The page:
Puttin’ in Work
Adrienne Goodson on what it took to make it to the WNBA
By Adrienne Goodson
Once I started to write for Slamonline it seemed like everything that I could remember came flooding in, like the fact that there were so many players that have come and gone. Faces that were powerhouses and faces of those who were just happy to be there. The comment, “I’m just glad to be here,” cost a lot of people their jobs throughout the course of my career.
For some, it was an opportunity of a lifetime and for others it was their livelihood. Let’s visit with this for a moment. I mean, some players just wanted the opportunity to say that they were on a WNBA team. Kinda’ like a fantasy camp and we all know what happens when fantasy becomes reality. I couldn’t quite understand that whole mentality. Yeah, the per diem is sweet and so is the car, the apartment, and endless attention from the press but wouldn’t you want that for the duration and not just the moment.
People would literally think that they could come into training camp around 70% ready and be successful. Let me enlighten you. We practiced twice a day the first two weeks of training camp because pre-season is so short (maybe 3 ½ weeks), not to mention media days, doctor’s appointments, league meetings, appearances, adjusting to your teammates, and learning all of the plays. This requires a lot of energy and a strong head.
I remember some of my teammates who would come back for a new season with the same attitude that they had the year before, still out of shape, and acting like they couldn’t get cut. The funny thing about it would be the tears of disbelief when called into the coaches office to be released. Training camp is not a joke and those preparing should prepare well. Here’s the reason why: there are countless people in the world vying for 140+ spots in the WNBA. You have to be good and possess something that sets you apart from the rest. My uncle Skip said to me at a young age, “You must practice hard because there’s always someone out there trying to be better than you.” I took that advice and ran with it from grade school to the pros.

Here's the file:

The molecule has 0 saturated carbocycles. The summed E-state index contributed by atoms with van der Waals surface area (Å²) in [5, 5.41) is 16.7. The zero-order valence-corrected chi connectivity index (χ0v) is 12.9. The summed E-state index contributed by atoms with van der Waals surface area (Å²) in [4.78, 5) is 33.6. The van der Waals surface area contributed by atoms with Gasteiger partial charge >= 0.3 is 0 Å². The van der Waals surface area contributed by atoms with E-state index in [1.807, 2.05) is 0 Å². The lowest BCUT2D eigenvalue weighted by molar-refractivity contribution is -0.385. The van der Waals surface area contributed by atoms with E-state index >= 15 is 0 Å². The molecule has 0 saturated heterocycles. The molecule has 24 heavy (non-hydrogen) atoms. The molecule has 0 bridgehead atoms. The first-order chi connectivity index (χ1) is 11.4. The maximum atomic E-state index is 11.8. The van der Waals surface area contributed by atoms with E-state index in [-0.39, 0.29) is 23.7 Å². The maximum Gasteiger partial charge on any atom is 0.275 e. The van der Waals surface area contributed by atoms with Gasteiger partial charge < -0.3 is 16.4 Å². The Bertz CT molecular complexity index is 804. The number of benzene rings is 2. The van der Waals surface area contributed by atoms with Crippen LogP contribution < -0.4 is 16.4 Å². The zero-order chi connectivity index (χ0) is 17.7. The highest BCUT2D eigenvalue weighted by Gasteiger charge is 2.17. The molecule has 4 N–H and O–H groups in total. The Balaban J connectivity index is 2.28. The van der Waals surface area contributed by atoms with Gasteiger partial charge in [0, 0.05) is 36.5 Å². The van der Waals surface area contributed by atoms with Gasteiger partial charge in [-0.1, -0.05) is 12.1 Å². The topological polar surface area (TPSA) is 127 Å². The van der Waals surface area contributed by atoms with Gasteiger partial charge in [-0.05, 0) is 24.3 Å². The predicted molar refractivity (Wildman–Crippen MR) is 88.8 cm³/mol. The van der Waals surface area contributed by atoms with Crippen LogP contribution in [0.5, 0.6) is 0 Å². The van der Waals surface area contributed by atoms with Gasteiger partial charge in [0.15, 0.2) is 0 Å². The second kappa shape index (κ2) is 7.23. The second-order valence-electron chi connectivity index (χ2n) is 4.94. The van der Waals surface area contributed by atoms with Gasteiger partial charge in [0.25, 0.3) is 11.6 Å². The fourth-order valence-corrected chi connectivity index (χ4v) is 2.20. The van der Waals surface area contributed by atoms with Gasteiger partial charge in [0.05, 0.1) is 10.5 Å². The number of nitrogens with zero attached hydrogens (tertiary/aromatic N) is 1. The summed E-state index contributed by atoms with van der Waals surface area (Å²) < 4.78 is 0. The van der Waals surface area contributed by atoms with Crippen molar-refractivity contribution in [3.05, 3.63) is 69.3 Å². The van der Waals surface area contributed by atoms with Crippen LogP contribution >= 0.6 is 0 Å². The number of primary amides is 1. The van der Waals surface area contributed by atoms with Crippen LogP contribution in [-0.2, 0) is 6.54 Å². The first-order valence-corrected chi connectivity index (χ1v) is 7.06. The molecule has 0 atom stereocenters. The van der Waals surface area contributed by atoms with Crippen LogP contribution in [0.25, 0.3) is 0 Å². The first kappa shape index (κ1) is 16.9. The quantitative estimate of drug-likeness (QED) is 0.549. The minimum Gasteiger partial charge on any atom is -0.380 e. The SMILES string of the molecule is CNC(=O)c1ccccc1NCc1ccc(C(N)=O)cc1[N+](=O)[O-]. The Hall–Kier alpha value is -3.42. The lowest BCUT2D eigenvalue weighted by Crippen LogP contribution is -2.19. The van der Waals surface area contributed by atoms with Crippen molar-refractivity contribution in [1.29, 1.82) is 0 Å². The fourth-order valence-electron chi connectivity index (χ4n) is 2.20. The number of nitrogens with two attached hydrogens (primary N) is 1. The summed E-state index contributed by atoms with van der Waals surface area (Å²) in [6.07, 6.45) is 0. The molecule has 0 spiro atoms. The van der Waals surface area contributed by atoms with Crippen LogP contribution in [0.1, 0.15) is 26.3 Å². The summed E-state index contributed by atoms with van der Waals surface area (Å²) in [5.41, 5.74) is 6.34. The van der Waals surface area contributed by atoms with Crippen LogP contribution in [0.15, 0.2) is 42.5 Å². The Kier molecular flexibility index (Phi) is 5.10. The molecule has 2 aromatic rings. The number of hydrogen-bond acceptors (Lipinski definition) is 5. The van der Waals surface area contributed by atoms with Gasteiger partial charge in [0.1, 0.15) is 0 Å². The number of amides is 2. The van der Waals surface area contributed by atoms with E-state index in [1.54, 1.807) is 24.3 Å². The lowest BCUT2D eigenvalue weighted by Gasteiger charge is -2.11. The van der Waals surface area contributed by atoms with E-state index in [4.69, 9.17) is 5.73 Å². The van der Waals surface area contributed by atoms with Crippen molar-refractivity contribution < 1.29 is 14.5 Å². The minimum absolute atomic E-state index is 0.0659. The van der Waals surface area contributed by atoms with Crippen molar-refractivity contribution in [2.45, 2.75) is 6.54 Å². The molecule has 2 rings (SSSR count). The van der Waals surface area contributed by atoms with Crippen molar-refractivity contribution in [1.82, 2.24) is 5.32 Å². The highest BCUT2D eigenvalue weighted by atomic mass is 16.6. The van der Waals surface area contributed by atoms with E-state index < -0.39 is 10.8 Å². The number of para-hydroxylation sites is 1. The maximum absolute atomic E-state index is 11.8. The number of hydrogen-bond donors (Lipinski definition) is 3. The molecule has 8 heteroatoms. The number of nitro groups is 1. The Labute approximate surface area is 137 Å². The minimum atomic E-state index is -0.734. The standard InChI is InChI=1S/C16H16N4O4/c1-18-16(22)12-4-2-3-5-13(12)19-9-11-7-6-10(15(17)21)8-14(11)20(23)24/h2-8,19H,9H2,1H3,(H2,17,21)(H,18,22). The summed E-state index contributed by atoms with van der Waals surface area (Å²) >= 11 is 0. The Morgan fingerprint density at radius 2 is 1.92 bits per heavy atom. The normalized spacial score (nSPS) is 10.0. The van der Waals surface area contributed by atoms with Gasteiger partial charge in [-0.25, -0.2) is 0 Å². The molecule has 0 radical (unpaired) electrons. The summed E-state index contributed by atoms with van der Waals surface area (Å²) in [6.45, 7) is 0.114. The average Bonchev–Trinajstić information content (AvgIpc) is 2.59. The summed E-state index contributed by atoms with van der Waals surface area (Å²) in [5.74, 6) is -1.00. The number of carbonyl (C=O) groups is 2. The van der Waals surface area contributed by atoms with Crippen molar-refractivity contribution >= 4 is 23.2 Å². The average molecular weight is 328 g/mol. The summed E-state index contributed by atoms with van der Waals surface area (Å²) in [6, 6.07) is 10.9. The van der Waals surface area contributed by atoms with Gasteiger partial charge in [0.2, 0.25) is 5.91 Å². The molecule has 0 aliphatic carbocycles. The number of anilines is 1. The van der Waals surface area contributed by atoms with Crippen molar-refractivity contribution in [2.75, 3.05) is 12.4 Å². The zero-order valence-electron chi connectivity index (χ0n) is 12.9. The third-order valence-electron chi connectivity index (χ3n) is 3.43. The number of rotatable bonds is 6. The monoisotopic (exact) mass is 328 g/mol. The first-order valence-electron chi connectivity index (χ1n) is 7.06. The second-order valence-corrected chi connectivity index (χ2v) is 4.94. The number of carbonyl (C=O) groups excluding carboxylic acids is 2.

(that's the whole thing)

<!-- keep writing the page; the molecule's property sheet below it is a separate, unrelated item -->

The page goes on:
Don’t get me wrong. I’m not trying to scare away the babies but there is power in the truth. Television portrays such an unrealistic view to all of this. Lights, camera, action out in the open but blood, sweat, and tears behind the scenes. The one thing that set me apart and kept the spotlight shining on me was my work ethic. No one out worked me in practice and that was my mentality. This carried over to the game and the rest is in the books.
I really enjoyed this article from the preseason on WNBA.com that outlines how truly successful players work in the offseason.
Ultimately, the WNBA was full of great moments for this kid from Jerzey. Moments that helped define me as a player, as a person, but most of all as a woman. I hope the other players don’t take this opportunity for granted.